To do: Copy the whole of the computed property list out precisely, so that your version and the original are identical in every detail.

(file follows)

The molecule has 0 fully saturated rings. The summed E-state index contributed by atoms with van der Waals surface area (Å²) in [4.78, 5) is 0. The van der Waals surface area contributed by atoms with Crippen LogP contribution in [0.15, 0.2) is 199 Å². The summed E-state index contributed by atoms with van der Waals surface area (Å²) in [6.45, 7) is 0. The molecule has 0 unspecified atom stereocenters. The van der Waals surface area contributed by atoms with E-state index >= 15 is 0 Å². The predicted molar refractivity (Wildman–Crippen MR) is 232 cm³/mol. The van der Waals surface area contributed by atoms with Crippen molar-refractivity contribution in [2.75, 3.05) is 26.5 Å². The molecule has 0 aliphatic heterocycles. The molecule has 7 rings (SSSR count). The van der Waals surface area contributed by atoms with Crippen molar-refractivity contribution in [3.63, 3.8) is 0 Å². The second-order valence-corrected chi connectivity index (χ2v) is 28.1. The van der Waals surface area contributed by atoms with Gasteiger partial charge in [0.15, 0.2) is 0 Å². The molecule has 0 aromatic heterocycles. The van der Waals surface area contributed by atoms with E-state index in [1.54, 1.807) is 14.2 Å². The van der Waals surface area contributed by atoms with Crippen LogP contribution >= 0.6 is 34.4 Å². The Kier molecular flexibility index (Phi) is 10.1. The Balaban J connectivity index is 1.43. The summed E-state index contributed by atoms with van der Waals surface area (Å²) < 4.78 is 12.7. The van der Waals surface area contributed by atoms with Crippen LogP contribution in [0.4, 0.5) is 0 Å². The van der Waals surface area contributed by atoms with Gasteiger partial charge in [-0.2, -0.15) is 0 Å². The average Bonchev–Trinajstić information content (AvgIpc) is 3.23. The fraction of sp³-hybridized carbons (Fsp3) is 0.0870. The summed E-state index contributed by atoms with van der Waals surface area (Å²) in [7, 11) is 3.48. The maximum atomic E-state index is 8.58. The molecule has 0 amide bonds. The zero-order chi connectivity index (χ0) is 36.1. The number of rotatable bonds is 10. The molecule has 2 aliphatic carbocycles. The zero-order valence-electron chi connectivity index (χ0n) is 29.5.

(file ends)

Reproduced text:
The molecule has 0 fully saturated rings. The summed E-state index contributed by atoms with van der Waals surface area (Å²) in [4.78, 5) is 0. The van der Waals surface area contributed by atoms with Crippen LogP contribution in [0.15, 0.2) is 199 Å². The summed E-state index contributed by atoms with van der Waals surface area (Å²) in [6.45, 7) is 0. The molecule has 0 unspecified atom stereocenters. The van der Waals surface area contributed by atoms with E-state index >= 15 is 0 Å². The predicted molar refractivity (Wildman–Crippen MR) is 232 cm³/mol. The van der Waals surface area contributed by atoms with Crippen molar-refractivity contribution in [2.75, 3.05) is 26.5 Å². The molecule has 0 aliphatic heterocycles. The molecule has 7 rings (SSSR count). The van der Waals surface area contributed by atoms with Crippen molar-refractivity contribution in [3.63, 3.8) is 0 Å². The second-order valence-corrected chi connectivity index (χ2v) is 28.1. The van der Waals surface area contributed by atoms with Gasteiger partial charge in [0.15, 0.2) is 0 Å². The molecule has 0 aromatic heterocycles. The van der Waals surface area contributed by atoms with E-state index in [1.54, 1.807) is 14.2 Å². The van der Waals surface area contributed by atoms with Crippen LogP contribution >= 0.6 is 34.4 Å². The Kier molecular flexibility index (Phi) is 10.1. The Balaban J connectivity index is 1.43. The summed E-state index contributed by atoms with van der Waals surface area (Å²) < 4.78 is 12.7. The van der Waals surface area contributed by atoms with Crippen LogP contribution in [0.4, 0.5) is 0 Å². The van der Waals surface area contributed by atoms with Gasteiger partial charge in [-0.2, -0.15) is 0 Å². The average Bonchev–Trinajstić information content (AvgIpc) is 3.23. The fraction of sp³-hybridized carbons (Fsp3) is 0.0870. The summed E-state index contributed by atoms with van der Waals surface area (Å²) in [7, 11) is 3.48. The maximum atomic E-state index is 8.58. The molecule has 0 amide bonds. The zero-order chi connectivity index (χ0) is 36.1. The number of rotatable bonds is 10. The molecule has 2 aliphatic carbocycles. The zero-order valence-electron chi connectivity index (χ0n) is 29.5.